Asia’s appetite for fresh Australian produce
In a family-run fruit orchard just outside Yarra Valley in Australia, the bright, zesty scent of citruses fills the air.
Fruit-pickers are harvesting oranges and lemons by hand, and slowly filling up their baskets with all kinds of ripened fruits.
More than 7,000 kilometers away, in uptown Shanghai, China, a young mother connects directly with the farm online and places an order for a batch of peaches.
In less than 48 hours, the peaches arrive at her doorstep. A QR code on the delivery box allows her to trace the origins of peaches, right down to the date they were planted, and the time they were harvested.
The young mother is part of a growing base of digitally savvy consumers who have turned to Australia’s AU$1.1 billion (€681,752) fresh fruit industry, in the wake of a series of high-profile food safety scandals that have rocked China over the past decade.
This has translated into big bucks for food producers Down Under.
In recent years, the value of Australia’s fresh food exports has grown monumentally — the country’s fruit exports to China alone have increased fivefold in just four years while vegetable exports have continued to experience steady year-on-year growth.
The burgeoning demand from consumers hungry for fresh, quality produce suggests a promising future for Australia’s fresh food export industry, supported by the increase in cross-border e-commerce websites and an improved logistics sector.
The Asian consumer
If the sharp rise in demand for fresh Australian produce is to be pinned down to just one factor, it would be the Asian consumer.
Australia’s key food export markets
- China: AU$5.3 billion
- Japan: AU$5 billion
- United States: AU$4.6 billion
- South Korea: AU$2.3 billion
In China, Australia’s largest export market, for instance, food safety has been the main reason consumers are looking abroad.
The public’s longstanding distrust of locally produced food can be traced back to the 2008 Sanlu Milk scandal, where high levels of melamine — a toxic industrial compound — were found in domestically produced baby formula.
The incident served as a catalyst that exposed other food scandals across the nation, and has left Chinese consumers disenchanted with the country’s food production industry.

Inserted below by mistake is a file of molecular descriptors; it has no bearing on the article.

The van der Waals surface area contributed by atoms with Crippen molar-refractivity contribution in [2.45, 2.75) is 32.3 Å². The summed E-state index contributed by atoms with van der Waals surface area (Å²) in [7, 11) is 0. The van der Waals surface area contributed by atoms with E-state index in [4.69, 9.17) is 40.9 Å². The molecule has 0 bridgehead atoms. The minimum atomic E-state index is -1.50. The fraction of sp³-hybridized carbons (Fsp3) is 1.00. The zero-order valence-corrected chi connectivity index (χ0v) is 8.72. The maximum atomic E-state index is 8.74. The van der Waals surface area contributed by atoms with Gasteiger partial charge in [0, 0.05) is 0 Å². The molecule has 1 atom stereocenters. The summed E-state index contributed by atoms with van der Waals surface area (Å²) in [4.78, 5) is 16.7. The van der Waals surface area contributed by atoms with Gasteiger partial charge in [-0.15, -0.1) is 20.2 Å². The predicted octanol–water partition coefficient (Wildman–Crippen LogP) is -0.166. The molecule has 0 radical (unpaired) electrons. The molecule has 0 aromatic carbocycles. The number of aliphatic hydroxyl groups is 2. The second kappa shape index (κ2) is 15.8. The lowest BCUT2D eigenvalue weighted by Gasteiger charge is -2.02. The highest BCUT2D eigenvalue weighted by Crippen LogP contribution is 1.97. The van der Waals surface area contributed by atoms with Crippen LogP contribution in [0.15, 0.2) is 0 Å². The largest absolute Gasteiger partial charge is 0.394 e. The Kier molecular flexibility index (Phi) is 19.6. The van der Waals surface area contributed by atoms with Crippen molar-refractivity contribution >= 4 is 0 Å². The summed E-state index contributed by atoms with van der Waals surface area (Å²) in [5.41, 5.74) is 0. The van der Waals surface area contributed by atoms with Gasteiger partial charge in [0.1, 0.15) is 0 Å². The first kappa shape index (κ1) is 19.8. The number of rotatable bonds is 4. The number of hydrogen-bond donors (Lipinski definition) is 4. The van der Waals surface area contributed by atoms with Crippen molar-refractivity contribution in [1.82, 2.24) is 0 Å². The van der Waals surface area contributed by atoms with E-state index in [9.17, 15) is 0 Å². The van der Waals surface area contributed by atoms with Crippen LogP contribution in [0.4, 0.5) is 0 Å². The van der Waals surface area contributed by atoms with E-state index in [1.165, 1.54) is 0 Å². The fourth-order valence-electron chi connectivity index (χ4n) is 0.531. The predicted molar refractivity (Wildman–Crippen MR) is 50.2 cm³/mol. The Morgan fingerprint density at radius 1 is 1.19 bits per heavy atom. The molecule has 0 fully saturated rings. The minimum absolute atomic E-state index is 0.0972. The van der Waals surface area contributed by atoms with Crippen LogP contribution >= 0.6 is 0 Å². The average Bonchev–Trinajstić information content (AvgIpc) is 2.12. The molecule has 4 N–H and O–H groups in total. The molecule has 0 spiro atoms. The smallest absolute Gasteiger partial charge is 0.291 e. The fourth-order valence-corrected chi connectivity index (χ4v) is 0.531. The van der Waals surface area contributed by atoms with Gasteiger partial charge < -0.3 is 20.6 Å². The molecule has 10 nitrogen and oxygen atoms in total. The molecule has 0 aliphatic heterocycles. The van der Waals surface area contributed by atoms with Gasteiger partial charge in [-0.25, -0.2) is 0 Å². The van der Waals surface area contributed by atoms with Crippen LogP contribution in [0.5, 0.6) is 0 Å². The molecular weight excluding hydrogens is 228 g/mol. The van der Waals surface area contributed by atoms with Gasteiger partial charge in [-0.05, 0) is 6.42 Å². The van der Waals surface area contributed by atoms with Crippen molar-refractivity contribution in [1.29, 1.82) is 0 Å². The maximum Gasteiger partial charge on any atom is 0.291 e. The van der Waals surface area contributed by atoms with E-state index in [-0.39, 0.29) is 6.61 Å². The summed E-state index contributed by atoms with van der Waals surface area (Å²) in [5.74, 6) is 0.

In their search for safer and healthier alternatives, they have since ventured into online grocery shopping — specifically from countries like Australia and New Zealand, which are renowned for their locally grown fresh produce and impeccable food safety standards.
A 2017 report by market intelligence agency Mintel revealed that out of the Chinese consumers who had purchased imported goods online, more than a third bought food products from either Australia or New Zealand.
Also spurring the growth of Australia’s fresh food exports to Asia is the introduction of bilateral free trade agreements like the China–Australia Free Trade Agreement (ChAFTA), which has been in force since December 2015.
Earlier that year, a similar agreement with Japan, the Japan-Australia Economic Partnership Agreement (JAEPA), gifted Australia the first-mover advantage as it was the first major agricultural exporter to ink a deal with Japan to enjoy preferential tariff rates.
Without overseas food imports, the cost of fruits and vegetables in Japan is often high or, at times, even exorbitant.
Many Japanese farmers have resorted to marketing regular fruits as luxury gift products that are carefully cultivated and sold at a premium to combat low production yield and high labor costs.
As observed by the Australian Trade and Investment Commission, the health-conscious consumers in Japan tend to prefer “high quality, fresh, clean, safe and value-for-money produce from overseas” for daily consumption — a gap quickly filled by Australia’s farmers who export more than half of their agricultural produce.
Keeping pace with demand
But in catering the region’s and the world’s seemingly insatiable appetite for fresh Australian produce, local farmers have also found themselves face-to-face with new challenges.
In recent years, a few food safety scares have shaken the industry. In 2018, local and overseas buyers suspended the sale of Australian strawberries after large batches of the fruit were found to contain needles.
Many farmers had no choice but to discard their goods.
And as demand continues to grow, it is imperative that producers abide by higher safety standards.
Against this backdrop, Australia has continued to put in place stringent checks and procedures, such as the Department of Agriculture’s structured customs clearance processes.
“It is also our responsibility as logistics experts to ensure that products arrive safely and fresh at their destination,” said George Lawson, Country Manager of DHL Global Forwarding Australia, which handles close to 50 percent of Australia’s export air freight for perishables.
At the company’s government-authorized cold storage facilities, food security is paramount when handling valuable perishable food products.
“We have implemented precautionary measures to ensure we transport food products safely. For example, all food items that pass through our system have to undergo X-ray screening, which adds another level of security for our customers and consumers,” Lawson added.
To better advise businesses on evolving export trends, the company also set up a dedicated unit, comprising consultants well-versed in the handling of customs services, to educate business owners on best practices regarding issues like Free Trade Agreements and tariff concessions.
With robust infrastructure and continued support from the government and the private sector, Australia’s food export industry can look forward to a bigger share of the pie.